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Occupational exposures and chronic obstructive pulmonary disease (COPD): comparison of a COPD-specific job exposure matrix and expert-evaluated occupational exposures
  1. Laura Kurth1,
  2. Brent Doney1,
  3. Sheila Weinmann2
  1. 1Respiratory Health Division, National Institute for Occupational Safety and Health, Centers for Disease Control and Prevention, Morgantown, West Virginia, USA
  2. 2Center for Health Research, Kaiser Permanente Northwest, Portland, Oregon, USA
  1. Correspondence to Dr Laura Kurth, Respiratory Health Division, National Institute for Occupational Safety and Health, Centers for Disease Control and Prevention, 1095 Willowdale Road, Morgantown, WV 26505 USA; vrz6{at}cdc.gov

Abstract

Objectives To compare the occupational exposure levels assigned by our National Institute for Occupational Safety and Health chronic obstructive pulmonary disease-specific job exposure matrix (NIOSH COPD JEM) and by expert evaluation of detailed occupational information for various jobs held by members of an integrated health plan in the Northwest USA.

Methods We analysed data from a prior study examining COPD and occupational exposures. Jobs were assigned exposure levels using 2 methods: (1) the COPD JEM and (2) expert evaluation. Agreement (Cohen's κ coefficients), sensitivity and specificity were calculated to compare exposure levels assigned by the 2 methods for 8 exposure categories.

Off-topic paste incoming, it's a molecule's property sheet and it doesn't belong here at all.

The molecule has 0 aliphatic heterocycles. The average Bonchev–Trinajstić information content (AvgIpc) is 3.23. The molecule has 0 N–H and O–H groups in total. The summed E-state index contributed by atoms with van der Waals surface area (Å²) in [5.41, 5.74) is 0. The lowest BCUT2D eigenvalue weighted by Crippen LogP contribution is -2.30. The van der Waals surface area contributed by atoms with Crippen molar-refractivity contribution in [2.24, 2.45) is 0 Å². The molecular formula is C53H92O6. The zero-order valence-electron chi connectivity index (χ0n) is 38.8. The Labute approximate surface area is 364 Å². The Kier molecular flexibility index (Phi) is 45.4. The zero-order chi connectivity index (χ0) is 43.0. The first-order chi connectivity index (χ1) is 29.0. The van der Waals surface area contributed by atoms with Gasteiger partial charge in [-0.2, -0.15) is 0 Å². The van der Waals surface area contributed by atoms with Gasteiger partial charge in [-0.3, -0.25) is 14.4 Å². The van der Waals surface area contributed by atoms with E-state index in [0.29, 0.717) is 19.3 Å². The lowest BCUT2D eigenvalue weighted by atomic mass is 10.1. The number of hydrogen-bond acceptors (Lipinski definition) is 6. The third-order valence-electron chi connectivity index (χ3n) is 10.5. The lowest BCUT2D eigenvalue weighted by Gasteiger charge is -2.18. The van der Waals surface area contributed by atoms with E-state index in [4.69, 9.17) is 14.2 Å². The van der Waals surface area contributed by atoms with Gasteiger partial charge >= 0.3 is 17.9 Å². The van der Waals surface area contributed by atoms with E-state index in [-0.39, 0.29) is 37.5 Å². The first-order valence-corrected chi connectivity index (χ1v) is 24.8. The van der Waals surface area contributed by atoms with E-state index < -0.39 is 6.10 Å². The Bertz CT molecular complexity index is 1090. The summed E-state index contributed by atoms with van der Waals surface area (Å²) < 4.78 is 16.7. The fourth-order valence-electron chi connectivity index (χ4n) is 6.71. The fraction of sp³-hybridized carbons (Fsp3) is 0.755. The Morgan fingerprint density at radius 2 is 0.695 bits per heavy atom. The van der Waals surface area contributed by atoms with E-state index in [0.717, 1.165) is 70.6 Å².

Results κ indicated slight to moderate agreement (0.19–0.51) between the 2 methods and was highest for organic dust and overall exposure. Sensitivity of the matrix ranged from 33.9% to 68.5% and was highest for sensitisers, diesel exhaust and overall exposure. Specificity ranged from 74.7% to 97.1% and was highest for fumes, organic dust and mineral dust.

Conclusions This COPD JEM was compared with exposures assigned by experts and offers a generalisable approach to assigning occupational exposure.

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Footnotes

  • Contributors BD developed the study methods. LK analysed the data and submitted the study. LK and BD wrote the first draft. SW provided input on the analysis and comments on draft versions. All authors approved the final version of the manuscript.

  • Funding The National Institute for Occupational Safety and Health (NIOSH) supported the salaries of LK and BD.

  • Disclaimer The findings and conclusions in this brief are those of the authors and do not necessarily represent the views of the National Institute for Occupational Safety and Health. Mention of a specific product or company does not constitute endorsement by the Centers for Disease Control and Prevention. This paper was prepared and written by NIOSH employees as part of their employment.

  • Competing interests None declared.

  • Provenance and peer review Not commissioned; externally peer reviewed.

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